SBF appearance at the New York Times Dealbook Summit: What were the main points?

By Ceekz | Crypto Essential News | 1 Dec 2022


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(NYT Dealbook Summit Livestream screenshot. Courtesy of NYT.com)

A lot of polemics followed the decision of NYT Dealbook Summit to extend an invitation for SBF to be one of its keynote speakers. It became a matter of concern whether it was acceptable to give a forum and voice to the main perpetrator of the biggest financial fraud in the last decades. FTX mismanagement and fraudulent practices had cost its customers and investors more than $10 billion.

NYT journalist and summit host Andrew Ross Sorkin defended his decision to go forward with the participation of FTX's disgraced CEO as a matter of journalistic integrity and an opportunity to ask all the difficult and important questions in person. As per his Twitter claims "No questions are off limits".

Though at first SBF had confirmed that he would participate in person, he later backtracked and appeared via Livestream from his residence in the Bahamas.

Per the host's introduction attendants and viewers could perceive SBF as "either a young man who made terrible mistakes or a massive fraud"

Here is a detailed summary of the SBF points during the interview:

  1. SBF claimed he made many mistakes, he didn't do a good job as CEO, he would give anything for a chance to fix things.

  2. Defended his position that he never tried to commit financial fraud or defraud anyone.

  3. He claimed he was deeply sorry for customers losing their funds.

  4. FTX COM that is registered in the Bahamas is a different company from FTX US. The funds are there for FTX US users to be made whole.

  5. ‌He didn't know about Alameda co-mingling FTX funds nor did he co-mingle funds knowingly. It was all a massive failure of oversight.

  6. He said Caroline Ellison (Alameda CEO) did use FTX funds to cover leverage.

  7. It was Alameda failures that transferred the risk to FTX.

  8. ‌Accounting errors were to blame for underreporting how big the hole was in Alameda positions.

  9. ‌He claimed he wasn't the one running Alameda and they are separate entities. He wasn't involved in Alameda decision-making processes.

  10. ‌He was nervous when Alameda balance sheet was leaked out on November 2nd. ‌He only knew there was really a problem on November 6 when the Tweet for FTT came out (CZ tweet) and a run on the bank started.

  11. ‌Claimed during the hack or after he didn't have access to the system. Confirms there was a black-hat hack.

  12. Confirmed US authorities & Bahamas government / securities commission made moves to seize assets.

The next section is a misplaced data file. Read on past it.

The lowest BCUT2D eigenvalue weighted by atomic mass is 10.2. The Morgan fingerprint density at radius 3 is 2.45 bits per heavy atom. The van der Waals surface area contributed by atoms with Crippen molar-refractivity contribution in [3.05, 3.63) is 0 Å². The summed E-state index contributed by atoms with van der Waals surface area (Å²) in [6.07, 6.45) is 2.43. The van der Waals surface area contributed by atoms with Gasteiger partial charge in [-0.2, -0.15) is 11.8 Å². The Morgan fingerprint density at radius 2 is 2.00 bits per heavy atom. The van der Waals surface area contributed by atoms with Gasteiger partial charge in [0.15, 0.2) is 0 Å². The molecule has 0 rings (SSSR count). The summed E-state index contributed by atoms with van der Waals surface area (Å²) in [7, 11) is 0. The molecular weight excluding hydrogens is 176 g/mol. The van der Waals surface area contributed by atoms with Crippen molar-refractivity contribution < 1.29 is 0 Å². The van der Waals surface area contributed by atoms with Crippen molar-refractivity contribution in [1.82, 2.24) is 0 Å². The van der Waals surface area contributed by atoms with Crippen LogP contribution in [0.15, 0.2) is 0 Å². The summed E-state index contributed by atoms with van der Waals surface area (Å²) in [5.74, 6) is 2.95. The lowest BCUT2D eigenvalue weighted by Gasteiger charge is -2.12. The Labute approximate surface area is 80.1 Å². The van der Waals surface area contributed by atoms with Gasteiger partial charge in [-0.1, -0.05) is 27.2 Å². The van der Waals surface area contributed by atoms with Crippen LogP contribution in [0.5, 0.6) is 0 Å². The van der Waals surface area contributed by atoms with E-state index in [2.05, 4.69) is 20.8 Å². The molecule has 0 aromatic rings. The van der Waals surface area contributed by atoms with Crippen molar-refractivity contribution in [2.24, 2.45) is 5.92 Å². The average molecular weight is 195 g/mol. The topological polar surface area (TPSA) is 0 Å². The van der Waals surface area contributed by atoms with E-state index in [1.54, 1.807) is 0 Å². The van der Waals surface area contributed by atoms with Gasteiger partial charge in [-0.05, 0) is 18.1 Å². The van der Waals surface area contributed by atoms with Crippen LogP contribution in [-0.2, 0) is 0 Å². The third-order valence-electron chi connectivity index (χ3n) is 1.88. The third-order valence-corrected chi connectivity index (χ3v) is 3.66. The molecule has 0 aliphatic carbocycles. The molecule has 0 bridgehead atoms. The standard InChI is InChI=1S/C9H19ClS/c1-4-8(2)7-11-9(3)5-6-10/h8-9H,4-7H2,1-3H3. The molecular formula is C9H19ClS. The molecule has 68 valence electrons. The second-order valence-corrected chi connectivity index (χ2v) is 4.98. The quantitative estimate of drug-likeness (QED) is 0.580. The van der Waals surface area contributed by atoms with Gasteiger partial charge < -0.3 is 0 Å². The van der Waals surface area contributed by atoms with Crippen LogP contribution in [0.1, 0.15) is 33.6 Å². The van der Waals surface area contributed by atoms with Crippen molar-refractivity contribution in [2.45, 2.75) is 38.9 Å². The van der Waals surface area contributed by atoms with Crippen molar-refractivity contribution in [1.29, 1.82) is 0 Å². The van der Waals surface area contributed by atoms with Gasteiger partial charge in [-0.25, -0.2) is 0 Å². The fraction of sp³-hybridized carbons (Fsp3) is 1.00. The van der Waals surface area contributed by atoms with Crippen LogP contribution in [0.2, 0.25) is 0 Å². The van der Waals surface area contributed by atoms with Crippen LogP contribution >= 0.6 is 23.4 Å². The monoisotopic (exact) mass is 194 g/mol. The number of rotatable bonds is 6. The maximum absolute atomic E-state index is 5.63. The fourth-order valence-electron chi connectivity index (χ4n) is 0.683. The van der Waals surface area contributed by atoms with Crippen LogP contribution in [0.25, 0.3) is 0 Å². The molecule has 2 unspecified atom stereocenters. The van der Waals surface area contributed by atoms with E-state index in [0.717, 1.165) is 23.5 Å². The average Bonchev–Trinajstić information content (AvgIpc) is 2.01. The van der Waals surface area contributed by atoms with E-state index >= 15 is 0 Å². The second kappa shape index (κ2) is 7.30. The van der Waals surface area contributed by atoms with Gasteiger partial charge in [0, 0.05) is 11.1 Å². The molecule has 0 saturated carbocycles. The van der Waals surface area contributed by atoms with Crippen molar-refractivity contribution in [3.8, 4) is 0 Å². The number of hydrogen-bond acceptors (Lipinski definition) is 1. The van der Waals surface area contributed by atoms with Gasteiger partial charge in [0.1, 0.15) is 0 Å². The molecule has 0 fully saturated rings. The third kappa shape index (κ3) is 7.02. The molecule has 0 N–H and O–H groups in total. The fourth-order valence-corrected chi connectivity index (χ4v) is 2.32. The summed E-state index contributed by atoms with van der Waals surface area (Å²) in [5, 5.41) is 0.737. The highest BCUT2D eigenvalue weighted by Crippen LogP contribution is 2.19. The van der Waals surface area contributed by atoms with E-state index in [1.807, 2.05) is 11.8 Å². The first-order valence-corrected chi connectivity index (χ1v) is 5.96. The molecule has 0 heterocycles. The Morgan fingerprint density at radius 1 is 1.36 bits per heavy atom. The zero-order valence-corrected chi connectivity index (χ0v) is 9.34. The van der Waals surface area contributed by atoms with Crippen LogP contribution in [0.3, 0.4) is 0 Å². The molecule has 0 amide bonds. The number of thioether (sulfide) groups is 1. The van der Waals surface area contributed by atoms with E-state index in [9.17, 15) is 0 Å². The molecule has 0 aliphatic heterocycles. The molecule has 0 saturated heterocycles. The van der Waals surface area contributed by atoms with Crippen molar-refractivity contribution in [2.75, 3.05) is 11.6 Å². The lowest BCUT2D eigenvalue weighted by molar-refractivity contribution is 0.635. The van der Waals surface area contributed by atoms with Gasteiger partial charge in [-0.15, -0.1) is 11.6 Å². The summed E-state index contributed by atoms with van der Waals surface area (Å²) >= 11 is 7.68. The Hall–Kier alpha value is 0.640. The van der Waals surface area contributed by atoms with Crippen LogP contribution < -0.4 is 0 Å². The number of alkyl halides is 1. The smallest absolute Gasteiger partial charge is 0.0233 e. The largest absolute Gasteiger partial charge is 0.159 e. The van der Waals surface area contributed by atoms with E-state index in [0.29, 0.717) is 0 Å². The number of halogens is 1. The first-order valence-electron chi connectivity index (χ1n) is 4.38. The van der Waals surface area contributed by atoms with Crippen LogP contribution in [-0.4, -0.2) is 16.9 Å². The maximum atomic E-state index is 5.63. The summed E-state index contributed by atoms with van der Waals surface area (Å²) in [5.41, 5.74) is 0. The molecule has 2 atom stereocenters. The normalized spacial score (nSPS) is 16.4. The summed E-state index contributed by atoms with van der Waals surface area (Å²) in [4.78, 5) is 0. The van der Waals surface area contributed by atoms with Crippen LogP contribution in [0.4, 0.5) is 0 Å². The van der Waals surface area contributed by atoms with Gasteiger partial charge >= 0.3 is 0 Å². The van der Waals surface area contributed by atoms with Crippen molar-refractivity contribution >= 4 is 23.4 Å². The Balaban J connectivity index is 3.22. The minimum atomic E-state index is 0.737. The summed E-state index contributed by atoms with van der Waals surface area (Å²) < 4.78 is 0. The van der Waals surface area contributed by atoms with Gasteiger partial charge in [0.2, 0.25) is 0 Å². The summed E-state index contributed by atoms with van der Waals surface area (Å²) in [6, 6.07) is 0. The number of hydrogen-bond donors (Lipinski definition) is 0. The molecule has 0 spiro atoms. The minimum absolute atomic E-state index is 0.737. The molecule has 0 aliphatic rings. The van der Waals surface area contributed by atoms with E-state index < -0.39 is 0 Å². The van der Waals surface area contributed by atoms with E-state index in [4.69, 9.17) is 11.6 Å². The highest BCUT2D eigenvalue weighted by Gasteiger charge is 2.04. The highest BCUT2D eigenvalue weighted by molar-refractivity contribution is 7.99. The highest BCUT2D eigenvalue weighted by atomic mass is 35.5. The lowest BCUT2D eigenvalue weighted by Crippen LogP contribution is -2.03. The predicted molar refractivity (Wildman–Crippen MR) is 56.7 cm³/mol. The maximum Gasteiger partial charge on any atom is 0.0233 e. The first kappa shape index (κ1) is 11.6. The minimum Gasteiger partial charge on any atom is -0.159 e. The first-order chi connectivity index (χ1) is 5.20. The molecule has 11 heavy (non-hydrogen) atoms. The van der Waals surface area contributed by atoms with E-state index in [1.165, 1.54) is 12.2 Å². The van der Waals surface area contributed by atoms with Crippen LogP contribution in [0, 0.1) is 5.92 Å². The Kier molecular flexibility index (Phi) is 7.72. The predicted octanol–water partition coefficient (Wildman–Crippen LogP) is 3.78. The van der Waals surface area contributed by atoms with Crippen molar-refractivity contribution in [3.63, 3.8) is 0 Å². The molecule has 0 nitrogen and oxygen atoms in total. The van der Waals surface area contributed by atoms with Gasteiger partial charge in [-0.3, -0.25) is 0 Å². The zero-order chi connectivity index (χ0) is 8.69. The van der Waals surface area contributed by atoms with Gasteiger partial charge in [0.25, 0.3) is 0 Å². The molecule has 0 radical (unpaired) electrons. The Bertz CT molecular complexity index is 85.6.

13. Doubled down that before he filed for Chapter 11 there was an interest in the value of billions for FTX from undisclosed investor(s).

  14. Believed he was pushed to declare bankruptcy although if he hadn't he thinks be might have turned things around.

  15. Thinks there is still a possibility to make clients whole like Bitfinex did.

  16. The real estate and property bought by FTX was meant to facilitate and make it easier for developers and FTX / Alameda staff to move there.

  17. The villa bought and owned by his parents was meant also to be transferred and be FTX property/

  18. There were no wild drug parties in the penthouse they were all staying together. He only took prescription drugs and not for recreation.

  19. His political donations were made to both sides of the aisle, though his Democratic party ones were more into media attention. The money for the donations came from alleged profits.

  20. Claimed media donations were made to promote good and ethical journalism, and not to buy media influence and PR as implied.

In fairness, I believe that Andrew Ross Sorkin did a good job at the interview. At points the questions were soft and he could have pushed harder. On the other hand SBF made a number of self-incriminating claims. US prosecutors could use excerpts from the interview in their case against SBF.

Last, what I found really distasteful, apart from SBF's obvious attempt to take the criminal blame away from him, was the audience. The latter was visibly amused, laughing at SBF remarks like that he "had a very bad month" and clapped him. They looked as if they were completely detached from reality.

In the end it is up to you to believe or not SBF claims.

I don't. No way this was all accounting, oversight, or risk management error. No way he didn't know what was happening with Alameda and that FTX & Alameda funds were co-mingled in breach of the Crypto Exchange's Costumer Terms of Service.

Originally posted on my Leofinance blog.



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Ceekz
Ceekz

Crypto enthusiast. Following tech news, blockchain projects, wider adoption.


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